Even with the July updates, the “PC Utility” software included with the GH615B is primitive. The software has no activity management features, and serves mainly as a data conversion tool. It can display track data on a Google map, or export a track to Google Earth Plus. It can also generate Altitude/Time and Speed/Time graphics, but these are rudimentary.

The GH615B’s default setting of recording one trackpoint per second will create a high resolution GPS track that will indicate almost every twist and turn of a trail. Here’s a Google Earth image that shows GPS tracks from the GH615B using the 1 second resolution setting, and the Forerunner 205 using the “Smart Recording” setting. The image shows an approximately 5 mile section of trail from Islip Saddle down to the South Fork Campground, in the San Gabriel Mountains. (These tracks were recorded on different days.)

For day to day workouts the one trackpoint per second resolution setting is probably overkill, and will produce proportionally larger GPX files than a setting of (for example) a trackpoint every 3 seconds. The GH615B does not currently have an adaptive recording option like the “Smart Recording” feature of the Forerunner 205/305, but has much more trackpoint storage capacity.

Although somewhat quirky, and not nearly as polished and feature-rich as the Forerunner 205/305, the GH615B did seem to do a good job of tracking my running routes, even in difficult terrain. With some firmware updates and bundled with decent software, it might do a better job of finding its way in the GPS-based fitness watch market.

The photograph of the GH615B and Forerunner 205 was taken at the end of a sweltering out and back run to Las Virgenes Canyon from the Victory Trailhead of Upper Las Virgenes Canyon Open Space Preserve (formerly Ahmanson Ranch) on the afternoon of August 29.

Related post: Garmin Forerunner 205

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Mt. Baldy Run to the Top 2007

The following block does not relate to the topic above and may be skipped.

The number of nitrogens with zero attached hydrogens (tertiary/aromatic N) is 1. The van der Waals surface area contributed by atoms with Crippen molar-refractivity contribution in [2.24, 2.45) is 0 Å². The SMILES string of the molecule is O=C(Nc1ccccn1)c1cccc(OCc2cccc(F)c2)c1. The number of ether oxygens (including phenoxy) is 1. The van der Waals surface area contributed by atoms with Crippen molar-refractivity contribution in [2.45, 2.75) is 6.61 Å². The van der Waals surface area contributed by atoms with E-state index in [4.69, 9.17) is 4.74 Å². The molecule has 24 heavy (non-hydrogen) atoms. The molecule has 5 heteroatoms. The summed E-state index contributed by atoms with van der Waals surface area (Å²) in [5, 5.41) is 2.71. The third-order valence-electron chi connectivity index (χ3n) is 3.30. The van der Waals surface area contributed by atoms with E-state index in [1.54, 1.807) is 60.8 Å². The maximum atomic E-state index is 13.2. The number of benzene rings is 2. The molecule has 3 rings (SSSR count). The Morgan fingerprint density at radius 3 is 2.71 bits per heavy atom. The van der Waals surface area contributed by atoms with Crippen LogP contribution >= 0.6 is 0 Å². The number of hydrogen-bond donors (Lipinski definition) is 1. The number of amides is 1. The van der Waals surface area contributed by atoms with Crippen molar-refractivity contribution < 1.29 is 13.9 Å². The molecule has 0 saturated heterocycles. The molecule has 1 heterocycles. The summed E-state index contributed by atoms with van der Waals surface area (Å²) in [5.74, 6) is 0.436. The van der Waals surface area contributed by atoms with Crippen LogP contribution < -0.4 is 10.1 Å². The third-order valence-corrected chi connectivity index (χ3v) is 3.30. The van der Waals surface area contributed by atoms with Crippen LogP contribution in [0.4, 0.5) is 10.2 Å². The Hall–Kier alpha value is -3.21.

Runners winding their way up the final steep climb to the summit of 10,064 ft. Mt. Baldy during the 2007 Run to the Top race.

Despite an ongoing heat wave and excessive heat warnings, temps were surprisingly moderate for the 42nd running of the Mt. Baldy Run to the Top race. This year the men’s overall winner was Eric Martin in a time of 1:10:04, and the women’s overall winner was Brigid Freyne in a time of 1:30:41. For all of the results see the Run to the Top web site. Many thanks to the race organizers, volunteers, USFS, Mt Baldy Ski Lifts and the Mt. Baldy Fire Department for a great race!

Here are a few images from the race (Flash 8 required), a Google Earth image and Google Earth KMZ file (updated) of a GPS trace of the route.

Related post: Mt. Baldy Runner

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Simi Peak Out & Back

Sandstone Peak and Boney Mountain from Simi Peak.
Sandstone Peak and Boney Mountain from Simi Peak

I hadn’t done this course in midsummer, but a long run close to home, and an early morning ascent of Simi Peak sounded like a nice change of pace. A dawn start from El Scorpion Park put me on the peak and back to the car before temps got out of hand.

On the way out to Simi Peak I usually run up Las Virgenes Canyon and then follow a single track popular with mountain-bikers to Shepherds’ Flat. From here the Sheep Corral Trail leads west to the Palo Comado Canyon fire road, which can be followed up to China Flat. On the way back, from Shepherds’ Flat I run down the Cheeseboro Canyon trail to a connector that can be followed east back to Las Virgenes Canyon. Done this way, and tacking on a short scenic tour of China Flat, the route works out to be about 22.5 miles, with an elevation gain and loss of about 2200 ft. Here’s a Google Earth image and Google Earth KMZ file of a GPS trace of the run.